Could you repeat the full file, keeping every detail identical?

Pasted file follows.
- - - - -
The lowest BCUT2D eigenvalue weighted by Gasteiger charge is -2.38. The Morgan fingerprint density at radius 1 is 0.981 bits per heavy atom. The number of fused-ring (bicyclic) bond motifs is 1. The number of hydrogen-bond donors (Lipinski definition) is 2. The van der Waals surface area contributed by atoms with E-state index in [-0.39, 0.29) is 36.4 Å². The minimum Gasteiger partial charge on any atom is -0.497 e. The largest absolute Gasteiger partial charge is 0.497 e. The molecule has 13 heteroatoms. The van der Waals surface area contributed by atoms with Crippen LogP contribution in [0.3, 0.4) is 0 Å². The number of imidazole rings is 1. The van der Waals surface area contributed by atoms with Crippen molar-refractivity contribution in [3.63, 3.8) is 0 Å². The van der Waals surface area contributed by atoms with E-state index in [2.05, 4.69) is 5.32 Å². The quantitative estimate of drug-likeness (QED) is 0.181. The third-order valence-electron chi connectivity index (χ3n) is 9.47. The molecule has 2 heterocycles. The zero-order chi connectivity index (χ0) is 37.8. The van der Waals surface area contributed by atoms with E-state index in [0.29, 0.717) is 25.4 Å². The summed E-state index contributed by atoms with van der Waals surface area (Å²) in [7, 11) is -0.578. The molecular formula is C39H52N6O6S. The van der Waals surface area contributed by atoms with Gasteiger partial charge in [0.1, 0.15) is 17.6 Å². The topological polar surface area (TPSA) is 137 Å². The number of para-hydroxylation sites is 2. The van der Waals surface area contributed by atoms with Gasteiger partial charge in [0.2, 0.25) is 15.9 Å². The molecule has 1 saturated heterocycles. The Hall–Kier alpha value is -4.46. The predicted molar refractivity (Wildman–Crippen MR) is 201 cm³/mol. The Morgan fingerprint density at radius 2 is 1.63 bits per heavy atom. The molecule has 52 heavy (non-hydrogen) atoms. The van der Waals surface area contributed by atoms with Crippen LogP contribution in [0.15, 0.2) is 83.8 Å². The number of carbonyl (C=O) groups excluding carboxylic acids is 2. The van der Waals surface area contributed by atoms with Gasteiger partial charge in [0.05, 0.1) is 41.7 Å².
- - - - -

The lowest BCUT2D eigenvalue weighted by Gasteiger charge is -2.38. The Morgan fingerprint density at radius 1 is 0.981 bits per heavy atom. The number of fused-ring (bicyclic) bond motifs is 1. The number of hydrogen-bond donors (Lipinski definition) is 2. The van der Waals surface area contributed by atoms with E-state index in [-0.39, 0.29) is 36.4 Å². The minimum Gasteiger partial charge on any atom is -0.497 e. The largest absolute Gasteiger partial charge is 0.497 e. The molecule has 13 heteroatoms. The van der Waals surface area contributed by atoms with Crippen LogP contribution in [0.3, 0.4) is 0 Å². The number of imidazole rings is 1. The van der Waals surface area contributed by atoms with Crippen molar-refractivity contribution in [3.63, 3.8) is 0 Å². The van der Waals surface area contributed by atoms with E-state index in [2.05, 4.69) is 5.32 Å². The quantitative estimate of drug-likeness (QED) is 0.181. The third-order valence-electron chi connectivity index (χ3n) is 9.47. The molecule has 2 heterocycles. The zero-order chi connectivity index (χ0) is 37.8. The van der Waals surface area contributed by atoms with E-state index in [0.29, 0.717) is 25.4 Å². The summed E-state index contributed by atoms with van der Waals surface area (Å²) in [7, 11) is -0.578. The molecular formula is C39H52N6O6S. The van der Waals surface area contributed by atoms with Gasteiger partial charge in [0.1, 0.15) is 17.6 Å². The topological polar surface area (TPSA) is 137 Å². The number of para-hydroxylation sites is 2. The van der Waals surface area contributed by atoms with Gasteiger partial charge in [0.2, 0.25) is 15.9 Å². The molecule has 1 saturated heterocycles. The Hall–Kier alpha value is -4.46. The predicted molar refractivity (Wildman–Crippen MR) is 201 cm³/mol. The Morgan fingerprint density at radius 2 is 1.63 bits per heavy atom. The molecule has 52 heavy (non-hydrogen) atoms. The van der Waals surface area contributed by atoms with Crippen LogP contribution in [0.15, 0.2) is 83.8 Å². The number of carbonyl (C=O) groups excluding carboxylic acids is 2. The van der Waals surface area contributed by atoms with Gasteiger partial charge in [0.05, 0.1) is 41.7 Å².